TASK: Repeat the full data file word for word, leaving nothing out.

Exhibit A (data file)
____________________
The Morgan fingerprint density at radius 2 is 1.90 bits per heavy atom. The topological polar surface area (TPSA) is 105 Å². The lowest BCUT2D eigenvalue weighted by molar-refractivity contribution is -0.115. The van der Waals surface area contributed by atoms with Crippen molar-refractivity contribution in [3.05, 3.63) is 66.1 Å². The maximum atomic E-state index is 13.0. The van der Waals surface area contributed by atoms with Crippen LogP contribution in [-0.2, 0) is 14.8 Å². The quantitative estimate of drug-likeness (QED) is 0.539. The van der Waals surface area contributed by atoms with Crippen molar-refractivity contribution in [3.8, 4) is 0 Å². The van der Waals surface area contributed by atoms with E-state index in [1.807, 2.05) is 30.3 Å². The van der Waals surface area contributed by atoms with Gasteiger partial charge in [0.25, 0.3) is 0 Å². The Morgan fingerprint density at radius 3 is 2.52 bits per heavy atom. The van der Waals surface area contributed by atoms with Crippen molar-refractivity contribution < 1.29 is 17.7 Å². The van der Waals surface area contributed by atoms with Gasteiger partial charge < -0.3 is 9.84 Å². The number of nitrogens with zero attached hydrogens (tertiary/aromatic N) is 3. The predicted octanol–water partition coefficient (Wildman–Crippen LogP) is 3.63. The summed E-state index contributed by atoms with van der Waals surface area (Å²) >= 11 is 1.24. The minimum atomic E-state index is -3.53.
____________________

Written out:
The Morgan fingerprint density at radius 2 is 1.90 bits per heavy atom. The topological polar surface area (TPSA) is 105 Å². The lowest BCUT2D eigenvalue weighted by molar-refractivity contribution is -0.115. The van der Waals surface area contributed by atoms with Crippen molar-refractivity contribution in [3.05, 3.63) is 66.1 Å². The maximum atomic E-state index is 13.0. The van der Waals surface area contributed by atoms with Crippen LogP contribution in [-0.2, 0) is 14.8 Å². The quantitative estimate of drug-likeness (QED) is 0.539. The van der Waals surface area contributed by atoms with Crippen molar-refractivity contribution in [3.8, 4) is 0 Å². The van der Waals surface area contributed by atoms with E-state index in [1.807, 2.05) is 30.3 Å². The van der Waals surface area contributed by atoms with Gasteiger partial charge in [0.25, 0.3) is 0 Å². The Morgan fingerprint density at radius 3 is 2.52 bits per heavy atom. The van der Waals surface area contributed by atoms with Crippen molar-refractivity contribution < 1.29 is 17.7 Å². The van der Waals surface area contributed by atoms with Gasteiger partial charge < -0.3 is 9.84 Å². The number of nitrogens with zero attached hydrogens (tertiary/aromatic N) is 3. The predicted octanol–water partition coefficient (Wildman–Crippen LogP) is 3.63. The summed E-state index contributed by atoms with van der Waals surface area (Å²) >= 11 is 1.24. The minimum atomic E-state index is -3.53.